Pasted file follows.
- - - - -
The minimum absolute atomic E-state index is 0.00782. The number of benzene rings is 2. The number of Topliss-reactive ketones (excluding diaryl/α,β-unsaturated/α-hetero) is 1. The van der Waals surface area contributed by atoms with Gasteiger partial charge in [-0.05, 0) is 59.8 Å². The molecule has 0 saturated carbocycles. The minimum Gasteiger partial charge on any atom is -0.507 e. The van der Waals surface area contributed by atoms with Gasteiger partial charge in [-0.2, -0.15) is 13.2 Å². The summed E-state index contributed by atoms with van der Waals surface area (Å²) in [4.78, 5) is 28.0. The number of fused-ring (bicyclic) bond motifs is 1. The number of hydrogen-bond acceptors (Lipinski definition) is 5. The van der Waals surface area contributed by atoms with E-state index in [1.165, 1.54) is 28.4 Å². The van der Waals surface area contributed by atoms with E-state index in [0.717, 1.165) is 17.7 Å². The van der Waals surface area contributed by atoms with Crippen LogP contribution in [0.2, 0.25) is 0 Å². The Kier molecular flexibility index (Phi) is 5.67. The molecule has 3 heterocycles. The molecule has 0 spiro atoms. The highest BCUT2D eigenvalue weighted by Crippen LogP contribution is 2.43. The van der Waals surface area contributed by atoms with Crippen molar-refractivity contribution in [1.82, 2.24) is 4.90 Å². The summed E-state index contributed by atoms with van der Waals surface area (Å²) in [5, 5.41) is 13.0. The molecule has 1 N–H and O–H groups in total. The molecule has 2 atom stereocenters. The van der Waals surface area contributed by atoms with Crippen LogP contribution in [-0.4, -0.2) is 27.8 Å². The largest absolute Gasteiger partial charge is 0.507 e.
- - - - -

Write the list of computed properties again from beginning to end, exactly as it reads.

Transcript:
The minimum absolute atomic E-state index is 0.00782. The number of benzene rings is 2. The number of Topliss-reactive ketones (excluding diaryl/α,β-unsaturated/α-hetero) is 1. The van der Waals surface area contributed by atoms with Gasteiger partial charge in [-0.05, 0) is 59.8 Å². The molecule has 0 saturated carbocycles. The minimum Gasteiger partial charge on any atom is -0.507 e. The van der Waals surface area contributed by atoms with Gasteiger partial charge in [-0.2, -0.15) is 13.2 Å². The summed E-state index contributed by atoms with van der Waals surface area (Å²) in [4.78, 5) is 28.0. The number of fused-ring (bicyclic) bond motifs is 1. The number of hydrogen-bond acceptors (Lipinski definition) is 5. The van der Waals surface area contributed by atoms with E-state index in [1.165, 1.54) is 28.4 Å². The van der Waals surface area contributed by atoms with E-state index in [0.717, 1.165) is 17.7 Å². The van der Waals surface area contributed by atoms with Crippen LogP contribution in [0.2, 0.25) is 0 Å². The Kier molecular flexibility index (Phi) is 5.67. The molecule has 3 heterocycles. The molecule has 0 spiro atoms. The highest BCUT2D eigenvalue weighted by Crippen LogP contribution is 2.43. The van der Waals surface area contributed by atoms with Crippen molar-refractivity contribution in [1.82, 2.24) is 4.90 Å². The summed E-state index contributed by atoms with van der Waals surface area (Å²) in [5, 5.41) is 13.0. The molecule has 1 N–H and O–H groups in total. The molecule has 2 atom stereocenters. The van der Waals surface area contributed by atoms with Crippen LogP contribution in [-0.4, -0.2) is 27.8 Å². The largest absolute Gasteiger partial charge is 0.507 e.